Reports of terrestrial radio’s death are greatly exaggerated.
In spite of the advent of internet radio – and the hype that surrounds it – terrestrial radio is still in decent health. And radio is likely to remain healthy for some time to come.
Advertising dollars tell the story – just as they’ve done since radio first arrived on the scene.
Over the past ninety years, a constant parade of technologies has offered advertisers new ways to reach their audiences. Radio was the first to arrive. As TV and internet arrived, terrestrial radio saw its share of advertising spend decline, but not nearly to the extent that newspapers and magazines did. Radio managed to hold its own as magazine advertising declined dramatically and as newspaper advertising was devastated.
With all the new options, why is terrestrial radio still hanging on? Simply put, advertisers still see value in radio. Terrestrial radio offers a high “share of mind” relative to other advertising platforms. Equally as important, radio has widespread reach, targets captive listeners, and gives advertisers the ability to “contextualize” their messages, making them directly relevant and impactful in local markets.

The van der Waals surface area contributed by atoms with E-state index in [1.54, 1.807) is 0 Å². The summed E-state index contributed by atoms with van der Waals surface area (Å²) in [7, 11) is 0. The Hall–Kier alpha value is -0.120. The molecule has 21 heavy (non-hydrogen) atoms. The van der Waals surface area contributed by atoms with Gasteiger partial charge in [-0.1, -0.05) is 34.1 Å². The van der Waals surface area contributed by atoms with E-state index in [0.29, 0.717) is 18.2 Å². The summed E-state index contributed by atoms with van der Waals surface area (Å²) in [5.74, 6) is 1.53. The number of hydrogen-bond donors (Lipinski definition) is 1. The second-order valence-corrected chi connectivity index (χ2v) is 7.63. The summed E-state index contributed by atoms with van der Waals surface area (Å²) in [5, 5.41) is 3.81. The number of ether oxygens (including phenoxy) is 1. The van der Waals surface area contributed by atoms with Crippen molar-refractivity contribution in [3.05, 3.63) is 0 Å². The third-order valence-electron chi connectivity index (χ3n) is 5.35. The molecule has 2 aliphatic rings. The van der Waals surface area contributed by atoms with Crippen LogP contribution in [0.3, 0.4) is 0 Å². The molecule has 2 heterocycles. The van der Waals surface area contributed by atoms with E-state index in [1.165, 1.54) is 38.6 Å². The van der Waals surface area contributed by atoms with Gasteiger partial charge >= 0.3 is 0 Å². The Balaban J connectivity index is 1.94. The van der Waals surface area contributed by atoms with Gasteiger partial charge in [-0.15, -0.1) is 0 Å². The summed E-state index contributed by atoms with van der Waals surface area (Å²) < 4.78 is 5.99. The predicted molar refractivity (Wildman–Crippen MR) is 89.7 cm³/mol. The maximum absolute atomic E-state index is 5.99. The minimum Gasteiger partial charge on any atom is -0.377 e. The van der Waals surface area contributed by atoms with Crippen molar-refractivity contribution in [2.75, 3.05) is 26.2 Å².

Radio, in certain categories, surprisingly leads the pack on return on investment (see graphic below). Especially for retailers (whose survival depends on their ability to connect locally), terrestrial radio is the best-performing of all advertising platforms.
Of course, there is no question that internet radio has had a significant impact on terrestrial radio spend. Station owners have embraced new forms of advertising, including digital, in order to offset declines in on-air spot advertising and grow overall revenues. New digital-only platforms such as Spotify and Pandora have emerged as well. In next week’s post, we will explore the digital radio market in more detail and discuss what the future holds for this medium.
This is part 1 in a series on radio by Dan Schechter and Gil Moran from L.E.K. Consulting’s Media & Entertainment practice.